On a recent trip to the historic destination of Fort Langley, I could not help but notice that many of the exhibits on display has been revamped. There is new furniture, an entire new display in the second storey of the Big House, and new centennial maps to celebrate the 100th year of British Columbia's history.
However, in the typical fashion undergone by Parks Canada, no one seemed to stop and ask if any of these updates were actually an improvement.
The biggest problem many people have with Fort Langley is the lack of agency on behalf of the Kwantlen people and other aboriginal groups that partook in the fur trade. You see paintings and pictures and artifacts strewn about every corner of every building to emphasize their existence, but none of them communicate the authority and affluent nature represented by the European versions of the same items.
One of the largest portraits in the Big House depicts James Douglas and the board of governors signing the proclamation that declared Fort Langley and the surrounding area as a British Colony in 1858.
You would think that this would require the permission of the Kwantlen people, who happened to control this land, but in this work of art there is one lonely chief, who has been isolated in the far right corner.
Their role in the agreement has been, at worst, entirely erased, which completely ignores the fact that, without the Kwantlen people, Fort Langley would not have been able to survive its first years of trading.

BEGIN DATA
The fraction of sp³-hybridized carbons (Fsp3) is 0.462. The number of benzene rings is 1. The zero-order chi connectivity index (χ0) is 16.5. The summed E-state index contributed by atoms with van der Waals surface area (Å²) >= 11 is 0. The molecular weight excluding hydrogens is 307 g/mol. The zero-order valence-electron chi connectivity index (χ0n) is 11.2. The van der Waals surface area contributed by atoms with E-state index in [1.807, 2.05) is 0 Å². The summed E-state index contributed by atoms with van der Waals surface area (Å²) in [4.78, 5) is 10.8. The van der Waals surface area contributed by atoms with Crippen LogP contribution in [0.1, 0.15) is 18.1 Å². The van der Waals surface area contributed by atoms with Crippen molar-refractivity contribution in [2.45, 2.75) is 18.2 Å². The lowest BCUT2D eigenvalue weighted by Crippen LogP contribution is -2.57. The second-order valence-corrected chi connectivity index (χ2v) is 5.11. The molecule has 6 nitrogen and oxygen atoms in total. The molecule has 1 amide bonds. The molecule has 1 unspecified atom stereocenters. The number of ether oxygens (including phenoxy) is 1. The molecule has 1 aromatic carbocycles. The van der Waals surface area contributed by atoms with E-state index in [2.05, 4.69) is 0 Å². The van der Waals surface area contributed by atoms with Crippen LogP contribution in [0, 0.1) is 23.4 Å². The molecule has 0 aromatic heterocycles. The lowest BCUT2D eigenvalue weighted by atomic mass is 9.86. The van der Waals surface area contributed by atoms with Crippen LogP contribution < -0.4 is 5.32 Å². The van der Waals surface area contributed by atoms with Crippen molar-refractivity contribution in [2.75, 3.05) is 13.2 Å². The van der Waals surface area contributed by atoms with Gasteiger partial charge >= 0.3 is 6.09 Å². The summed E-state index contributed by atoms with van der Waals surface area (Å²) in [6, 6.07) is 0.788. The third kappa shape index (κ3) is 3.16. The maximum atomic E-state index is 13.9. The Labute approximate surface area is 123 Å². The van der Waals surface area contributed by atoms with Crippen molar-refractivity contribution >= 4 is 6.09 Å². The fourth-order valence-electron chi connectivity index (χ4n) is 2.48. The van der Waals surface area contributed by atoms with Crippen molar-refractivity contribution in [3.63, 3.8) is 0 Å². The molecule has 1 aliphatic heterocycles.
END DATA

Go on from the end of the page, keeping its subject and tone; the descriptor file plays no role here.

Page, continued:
While many of the portraits seem to unintentionally depict First Nations people as passive observers, it is the scripted walkthrough given by the Fort Langley tour guides that truly drives this image home.
When walking through the servant's quarters, I was constantly told that aboriginal women wanted to move away from their families and traditional settlements so that they could embrace the European culture for all it had to offer. Not only that, but the reason why so few of the Kwantlen elders were involved in the proclamation of 1858 was because they could not understand what they were being asked to sign. They did not speak English, they did not know how the British legal system worked, and they had no idea how to negotiate.
That is completely false. Thanks to historical records, we know that the Kwantlen elders were actually quite adept at trading with the European settlers. They restricted Fort Langley's ability to trade with other aboriginal groups in British Columbia, they returned goods that were of an inferior quality to the ones they had received previously, and they married their daughters to European men in order to reinforce legal and political bonds with the fur traders.
These were not an ignorant and passive people.
It is unfortunate that none of these aspects of First Nations culture have been included in the numerous updates Fort Langley has received over the past decade, and I truly hope to see an increase in aboriginal agency represented in our historic landmarks over the next few years.
Alyssa Donaldson, via email